A U.S. Court has dismissed a civil case against Prime Minister Hun Sen’s eldest son, General Hun Manet.
The plaintiffs have vowed to pursue the case at the federal level.
The ruling on Monday, a copy of which was obtained by VOA on Tuesday, granted the “defendant Manet’s motion to dismiss and dismiss Manet from this action.”
A review has been scheduled for May 1.
The court on Thursday heard testimonies from two key witnesses and a police detective who were present at the La Lune restaurant on April 9 last year where a representative of the plaintiffs attempted to serve Manet the subpoena, but was attacked and thrown to the ground.
The witnesses were identified as San Kimhong and Nuon Khavy of California.
“We asked them a lot of questions, especially San Kimhong,” said Bo Uce, lawyer for plaintiffs. “We wanted to know his link to the bodyguard team and who attacked Paul Hayes. It’s normal that they denied [involvement] because a detective was in the room, too.”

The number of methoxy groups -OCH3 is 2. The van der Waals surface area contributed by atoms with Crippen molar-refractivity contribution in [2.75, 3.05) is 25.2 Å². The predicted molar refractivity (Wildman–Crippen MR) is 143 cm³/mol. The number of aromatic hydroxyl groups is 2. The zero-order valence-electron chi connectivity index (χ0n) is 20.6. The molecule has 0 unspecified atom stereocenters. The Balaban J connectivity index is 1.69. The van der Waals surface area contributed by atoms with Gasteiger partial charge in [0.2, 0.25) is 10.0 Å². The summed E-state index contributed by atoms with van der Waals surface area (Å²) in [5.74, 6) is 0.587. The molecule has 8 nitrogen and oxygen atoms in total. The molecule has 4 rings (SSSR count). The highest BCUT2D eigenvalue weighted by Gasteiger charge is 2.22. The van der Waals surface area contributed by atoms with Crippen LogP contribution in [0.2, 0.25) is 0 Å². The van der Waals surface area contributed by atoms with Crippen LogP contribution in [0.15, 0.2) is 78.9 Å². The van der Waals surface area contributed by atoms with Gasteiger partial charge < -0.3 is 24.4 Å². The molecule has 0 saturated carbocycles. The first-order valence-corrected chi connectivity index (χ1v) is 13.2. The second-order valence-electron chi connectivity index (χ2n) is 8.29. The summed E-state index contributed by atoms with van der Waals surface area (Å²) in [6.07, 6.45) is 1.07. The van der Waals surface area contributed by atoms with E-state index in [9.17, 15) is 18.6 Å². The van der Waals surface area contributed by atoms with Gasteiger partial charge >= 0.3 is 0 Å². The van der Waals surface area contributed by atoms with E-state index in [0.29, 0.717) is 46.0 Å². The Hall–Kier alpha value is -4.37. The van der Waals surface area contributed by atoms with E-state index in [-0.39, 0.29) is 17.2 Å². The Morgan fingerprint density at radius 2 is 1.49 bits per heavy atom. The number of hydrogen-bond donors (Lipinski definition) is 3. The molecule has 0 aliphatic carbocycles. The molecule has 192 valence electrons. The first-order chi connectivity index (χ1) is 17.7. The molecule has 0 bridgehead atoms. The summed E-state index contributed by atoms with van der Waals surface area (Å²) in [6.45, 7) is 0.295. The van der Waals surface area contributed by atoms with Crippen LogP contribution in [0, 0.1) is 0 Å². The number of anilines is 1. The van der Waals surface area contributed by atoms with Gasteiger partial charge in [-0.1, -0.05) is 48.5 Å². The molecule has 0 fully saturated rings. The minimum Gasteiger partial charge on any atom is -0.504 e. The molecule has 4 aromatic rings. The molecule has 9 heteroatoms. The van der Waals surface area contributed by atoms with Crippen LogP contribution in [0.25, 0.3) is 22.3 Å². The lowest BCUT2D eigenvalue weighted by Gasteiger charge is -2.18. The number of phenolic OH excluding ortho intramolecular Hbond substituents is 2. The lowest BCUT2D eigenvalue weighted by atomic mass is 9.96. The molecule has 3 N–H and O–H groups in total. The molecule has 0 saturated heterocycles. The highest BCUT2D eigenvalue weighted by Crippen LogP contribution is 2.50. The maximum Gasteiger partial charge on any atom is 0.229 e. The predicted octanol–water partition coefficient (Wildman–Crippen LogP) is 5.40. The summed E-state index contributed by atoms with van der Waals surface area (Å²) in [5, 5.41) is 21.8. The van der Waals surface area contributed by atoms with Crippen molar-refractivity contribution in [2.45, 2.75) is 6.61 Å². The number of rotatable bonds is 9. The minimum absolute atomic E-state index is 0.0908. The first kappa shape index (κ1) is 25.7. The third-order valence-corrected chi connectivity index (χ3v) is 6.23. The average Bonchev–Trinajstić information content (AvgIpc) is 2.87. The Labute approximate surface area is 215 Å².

Uce added that detective David Turnullo of Long Beach Police Department testified that a criminal case is still under investigation for the attack on Hayes, the process server.
The plaintiffs, Meach Sovannara and his wife, Jamie Meach, filed a complaint against Manet and the Cambodian government on April 8 last year, accusing them of torture, terrorism, and false imprisonment.
“We will continue our case in Washington DC. I regret to hear the ruling,” said Jamie Meach.
Opposition lawmaker Nhay Chamroeun, who joined the case as a plaintiff early this year, said the process serving against Manet will be attempted when the general makes his next visit to the US.
“Whenever General Hun Manet sets his foot on US soil, we will serve him a court subpoena,” said Chamroeun.
Chamroeun and another fellow member of parliament were beaten by a group of pro-ruling party protesters, including some members of Prime Minister Hun Sen’s bodyguard unit, in October 2015.
Both witnesses could not be reached for comment. But Khavy told VOA in an interview before Thursday’s hearing that he had no knowledge of the altercation and that he was far from the incident when it took place.